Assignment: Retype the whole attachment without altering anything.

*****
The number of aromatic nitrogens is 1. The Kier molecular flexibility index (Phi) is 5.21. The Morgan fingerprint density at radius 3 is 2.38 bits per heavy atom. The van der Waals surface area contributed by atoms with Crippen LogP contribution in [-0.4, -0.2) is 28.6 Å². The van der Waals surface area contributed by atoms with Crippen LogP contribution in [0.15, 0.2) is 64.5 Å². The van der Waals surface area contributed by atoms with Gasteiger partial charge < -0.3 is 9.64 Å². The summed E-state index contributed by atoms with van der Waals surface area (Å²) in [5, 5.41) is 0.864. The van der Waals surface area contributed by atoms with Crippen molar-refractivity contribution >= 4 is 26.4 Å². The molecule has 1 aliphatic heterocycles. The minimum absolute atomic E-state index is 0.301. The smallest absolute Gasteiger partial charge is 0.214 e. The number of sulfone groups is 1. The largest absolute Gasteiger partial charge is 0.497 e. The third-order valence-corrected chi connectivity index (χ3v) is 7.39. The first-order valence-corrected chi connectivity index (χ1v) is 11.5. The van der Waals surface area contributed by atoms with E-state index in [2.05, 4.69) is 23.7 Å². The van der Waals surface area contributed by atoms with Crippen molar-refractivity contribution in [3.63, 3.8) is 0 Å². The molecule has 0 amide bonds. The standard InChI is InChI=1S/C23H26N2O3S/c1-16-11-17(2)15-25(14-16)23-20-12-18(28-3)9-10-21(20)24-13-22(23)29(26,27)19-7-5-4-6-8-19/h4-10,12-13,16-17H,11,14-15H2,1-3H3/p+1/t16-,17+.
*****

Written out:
The number of aromatic nitrogens is 1. The Kier molecular flexibility index (Phi) is 5.21. The Morgan fingerprint density at radius 3 is 2.38 bits per heavy atom. The van der Waals surface area contributed by atoms with Crippen LogP contribution in [-0.4, -0.2) is 28.6 Å². The van der Waals surface area contributed by atoms with Crippen LogP contribution in [0.15, 0.2) is 64.5 Å². The van der Waals surface area contributed by atoms with Gasteiger partial charge < -0.3 is 9.64 Å². The summed E-state index contributed by atoms with van der Waals surface area (Å²) in [5, 5.41) is 0.864. The van der Waals surface area contributed by atoms with Crippen molar-refractivity contribution >= 4 is 26.4 Å². The molecule has 1 aliphatic heterocycles. The minimum absolute atomic E-state index is 0.301. The smallest absolute Gasteiger partial charge is 0.214 e. The number of sulfone groups is 1. The largest absolute Gasteiger partial charge is 0.497 e. The third-order valence-corrected chi connectivity index (χ3v) is 7.39. The first-order valence-corrected chi connectivity index (χ1v) is 11.5. The van der Waals surface area contributed by atoms with E-state index in [2.05, 4.69) is 23.7 Å². The van der Waals surface area contributed by atoms with Crippen molar-refractivity contribution in [3.63, 3.8) is 0 Å². The molecule has 0 amide bonds. The standard InChI is InChI=1S/C23H26N2O3S/c1-16-11-17(2)15-25(14-16)23-20-12-18(28-3)9-10-21(20)24-13-22(23)29(26,27)19-7-5-4-6-8-19/h4-10,12-13,16-17H,11,14-15H2,1-3H3/p+1/t16-,17+.